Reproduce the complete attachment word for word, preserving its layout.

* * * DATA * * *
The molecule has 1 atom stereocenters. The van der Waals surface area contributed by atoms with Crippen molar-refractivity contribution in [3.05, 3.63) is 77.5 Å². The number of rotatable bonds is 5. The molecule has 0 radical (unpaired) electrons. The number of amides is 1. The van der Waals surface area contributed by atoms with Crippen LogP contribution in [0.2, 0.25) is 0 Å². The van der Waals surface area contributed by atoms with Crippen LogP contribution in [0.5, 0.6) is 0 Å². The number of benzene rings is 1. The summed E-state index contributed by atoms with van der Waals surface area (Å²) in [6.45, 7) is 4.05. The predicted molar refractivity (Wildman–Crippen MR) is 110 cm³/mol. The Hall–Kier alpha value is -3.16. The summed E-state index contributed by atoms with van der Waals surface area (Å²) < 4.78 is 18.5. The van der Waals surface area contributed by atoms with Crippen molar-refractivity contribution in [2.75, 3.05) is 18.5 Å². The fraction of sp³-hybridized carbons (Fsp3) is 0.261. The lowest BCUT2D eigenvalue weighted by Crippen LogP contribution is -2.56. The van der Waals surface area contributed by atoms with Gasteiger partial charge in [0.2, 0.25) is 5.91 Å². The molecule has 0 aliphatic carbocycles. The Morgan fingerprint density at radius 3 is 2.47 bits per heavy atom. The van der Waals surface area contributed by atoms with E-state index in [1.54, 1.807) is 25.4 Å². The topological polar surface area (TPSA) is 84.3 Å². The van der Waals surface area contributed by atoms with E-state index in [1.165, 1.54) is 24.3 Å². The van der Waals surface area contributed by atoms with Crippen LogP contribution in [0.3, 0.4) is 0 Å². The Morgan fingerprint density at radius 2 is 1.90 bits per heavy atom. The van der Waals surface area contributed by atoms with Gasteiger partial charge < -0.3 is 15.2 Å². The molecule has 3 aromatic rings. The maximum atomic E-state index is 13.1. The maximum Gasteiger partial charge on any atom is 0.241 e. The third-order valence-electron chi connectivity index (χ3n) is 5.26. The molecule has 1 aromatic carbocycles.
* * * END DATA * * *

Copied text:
The molecule has 1 atom stereocenters. The van der Waals surface area contributed by atoms with Crippen molar-refractivity contribution in [3.05, 3.63) is 77.5 Å². The number of rotatable bonds is 5. The molecule has 0 radical (unpaired) electrons. The number of amides is 1. The van der Waals surface area contributed by atoms with Crippen LogP contribution in [0.2, 0.25) is 0 Å². The van der Waals surface area contributed by atoms with Crippen LogP contribution in [0.5, 0.6) is 0 Å². The number of benzene rings is 1. The summed E-state index contributed by atoms with van der Waals surface area (Å²) in [6.45, 7) is 4.05. The predicted molar refractivity (Wildman–Crippen MR) is 110 cm³/mol. The Hall–Kier alpha value is -3.16. The summed E-state index contributed by atoms with van der Waals surface area (Å²) < 4.78 is 18.5. The van der Waals surface area contributed by atoms with Crippen molar-refractivity contribution in [2.75, 3.05) is 18.5 Å². The fraction of sp³-hybridized carbons (Fsp3) is 0.261. The lowest BCUT2D eigenvalue weighted by Crippen LogP contribution is -2.56. The van der Waals surface area contributed by atoms with Gasteiger partial charge in [0.2, 0.25) is 5.91 Å². The molecule has 0 aliphatic carbocycles. The Morgan fingerprint density at radius 3 is 2.47 bits per heavy atom. The van der Waals surface area contributed by atoms with E-state index in [1.54, 1.807) is 25.4 Å². The topological polar surface area (TPSA) is 84.3 Å². The van der Waals surface area contributed by atoms with E-state index in [1.165, 1.54) is 24.3 Å². The van der Waals surface area contributed by atoms with Crippen LogP contribution in [0.3, 0.4) is 0 Å². The Morgan fingerprint density at radius 2 is 1.90 bits per heavy atom. The van der Waals surface area contributed by atoms with Gasteiger partial charge < -0.3 is 15.2 Å². The molecule has 3 aromatic rings. The maximum atomic E-state index is 13.1. The maximum Gasteiger partial charge on any atom is 0.241 e. The third-order valence-electron chi connectivity index (χ3n) is 5.26. The molecule has 1 aromatic carbocycles.